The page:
All posts tagged: freedom

The Personalist Awakening in 20th Century Catholic Moral Thought

The personalist awakening in 20th century Catholic moral thought restored the ancient and medieval priority accorded to persons—as well as to the ways of relating between them (especially friendship)—to the modern field of ethics and moral theology. Furthermore, friendship is a strong idiomatic pattern in New Testament reflections, according to which, through the life, death, and resurrection of Jesus Christ, we can once again enjoy friendship with God. Jesus related not only to the Apostles as friends, but to all who gathered around him as friends. Jesus says the following in John 15: This is my commandment, that you love one another as I have loved you. No one has greater love than this, to lay down one’s life for one’s friends. You are my friends if you do what I command you. I do not call you servants any longer, because the servant does not know what the master is doing; but I have called you friends, because I have made known to you everything that I have heard from my Father (12-15). Though the …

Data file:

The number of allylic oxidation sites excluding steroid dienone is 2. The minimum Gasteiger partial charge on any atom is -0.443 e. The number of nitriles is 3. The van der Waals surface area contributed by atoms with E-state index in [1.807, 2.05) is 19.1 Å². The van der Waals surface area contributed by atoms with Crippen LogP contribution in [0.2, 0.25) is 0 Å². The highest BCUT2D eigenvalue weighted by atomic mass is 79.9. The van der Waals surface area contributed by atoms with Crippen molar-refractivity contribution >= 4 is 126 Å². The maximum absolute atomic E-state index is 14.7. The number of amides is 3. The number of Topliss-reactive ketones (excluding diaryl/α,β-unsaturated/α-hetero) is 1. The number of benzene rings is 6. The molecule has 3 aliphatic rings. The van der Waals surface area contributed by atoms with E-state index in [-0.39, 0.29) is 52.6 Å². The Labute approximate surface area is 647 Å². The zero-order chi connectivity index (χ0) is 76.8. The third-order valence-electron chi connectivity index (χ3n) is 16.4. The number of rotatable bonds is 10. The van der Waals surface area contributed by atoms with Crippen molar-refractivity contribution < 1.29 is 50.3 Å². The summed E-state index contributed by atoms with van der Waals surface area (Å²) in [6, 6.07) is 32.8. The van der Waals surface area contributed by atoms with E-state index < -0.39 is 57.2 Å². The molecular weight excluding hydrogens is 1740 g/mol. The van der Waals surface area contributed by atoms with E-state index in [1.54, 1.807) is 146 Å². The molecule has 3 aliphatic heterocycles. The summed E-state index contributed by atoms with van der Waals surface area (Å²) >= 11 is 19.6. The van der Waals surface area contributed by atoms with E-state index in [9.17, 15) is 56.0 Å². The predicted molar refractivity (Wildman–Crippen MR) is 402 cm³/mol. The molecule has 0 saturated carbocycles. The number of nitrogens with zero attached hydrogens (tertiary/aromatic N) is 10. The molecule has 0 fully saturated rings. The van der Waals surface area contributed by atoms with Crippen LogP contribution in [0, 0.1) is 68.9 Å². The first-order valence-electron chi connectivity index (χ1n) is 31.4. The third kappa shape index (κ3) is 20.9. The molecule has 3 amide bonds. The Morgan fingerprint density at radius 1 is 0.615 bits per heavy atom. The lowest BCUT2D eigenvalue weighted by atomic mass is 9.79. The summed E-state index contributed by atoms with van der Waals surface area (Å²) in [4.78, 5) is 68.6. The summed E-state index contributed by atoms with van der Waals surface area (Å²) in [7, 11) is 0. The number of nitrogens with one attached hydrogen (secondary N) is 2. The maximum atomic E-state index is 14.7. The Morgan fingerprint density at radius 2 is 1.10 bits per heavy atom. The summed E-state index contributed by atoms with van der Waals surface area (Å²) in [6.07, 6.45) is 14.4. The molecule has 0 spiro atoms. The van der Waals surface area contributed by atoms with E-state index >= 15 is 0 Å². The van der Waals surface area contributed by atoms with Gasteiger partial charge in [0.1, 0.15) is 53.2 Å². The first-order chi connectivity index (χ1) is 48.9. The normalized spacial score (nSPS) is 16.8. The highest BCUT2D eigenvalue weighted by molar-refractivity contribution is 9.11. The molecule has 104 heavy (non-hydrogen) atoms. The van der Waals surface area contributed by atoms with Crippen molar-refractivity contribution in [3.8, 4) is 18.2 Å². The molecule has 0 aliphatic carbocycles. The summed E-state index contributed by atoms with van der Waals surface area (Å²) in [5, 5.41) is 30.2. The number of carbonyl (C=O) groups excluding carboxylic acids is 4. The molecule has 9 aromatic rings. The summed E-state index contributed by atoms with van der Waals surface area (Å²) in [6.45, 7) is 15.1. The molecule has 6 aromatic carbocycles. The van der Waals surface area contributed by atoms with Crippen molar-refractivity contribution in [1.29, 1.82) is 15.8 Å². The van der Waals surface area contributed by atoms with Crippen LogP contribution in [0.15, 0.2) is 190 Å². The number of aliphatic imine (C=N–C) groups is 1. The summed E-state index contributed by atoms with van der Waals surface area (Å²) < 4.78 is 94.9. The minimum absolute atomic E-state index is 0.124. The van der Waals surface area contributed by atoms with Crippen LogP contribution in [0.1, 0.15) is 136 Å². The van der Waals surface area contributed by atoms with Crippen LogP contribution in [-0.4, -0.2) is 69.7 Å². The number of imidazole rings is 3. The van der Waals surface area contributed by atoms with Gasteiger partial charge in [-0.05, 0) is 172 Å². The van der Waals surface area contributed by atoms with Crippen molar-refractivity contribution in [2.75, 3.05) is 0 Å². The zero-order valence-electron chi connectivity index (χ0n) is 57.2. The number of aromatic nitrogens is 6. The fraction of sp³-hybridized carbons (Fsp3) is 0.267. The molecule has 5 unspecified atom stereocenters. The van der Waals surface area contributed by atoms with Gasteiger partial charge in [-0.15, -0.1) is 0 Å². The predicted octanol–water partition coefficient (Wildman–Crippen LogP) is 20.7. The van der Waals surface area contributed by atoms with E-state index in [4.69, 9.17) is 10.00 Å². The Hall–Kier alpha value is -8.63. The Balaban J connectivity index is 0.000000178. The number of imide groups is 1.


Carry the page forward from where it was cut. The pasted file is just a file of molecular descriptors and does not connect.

The Language of Autonomy, Especially in the Abortion Context, Robs Autonomy of Its Most Serious Connotations

The much-agitated issue of abortion persists because it is couched in terms that are irresolvable. Rights of persons, the mother or the fetus, are posed on either side and with an absoluteness that cannot be compromised. This is in the nature of rights claims. It is not simply that rights are abstractions and inherently unlimited, although that may be a part of the problem. The real difficulty lies in the character of personal prerogatives. A person is a whole, a world unto himself or herself, defined by self-determination untrammeled by outside interference. One cannot exercise partial self-determination, for any mitigation is tantamount to the surrender of control to some other source. No, there is something unassailable in the modern clarification of what is owed to persons as such. Unless one is fully responsible for oneself one can hardly be counted as claiming one’s humanity. Even obedience to the law of God requires the free exercise of decision if it is to have any value, for conformity without inward agreement is of little worth. It is because …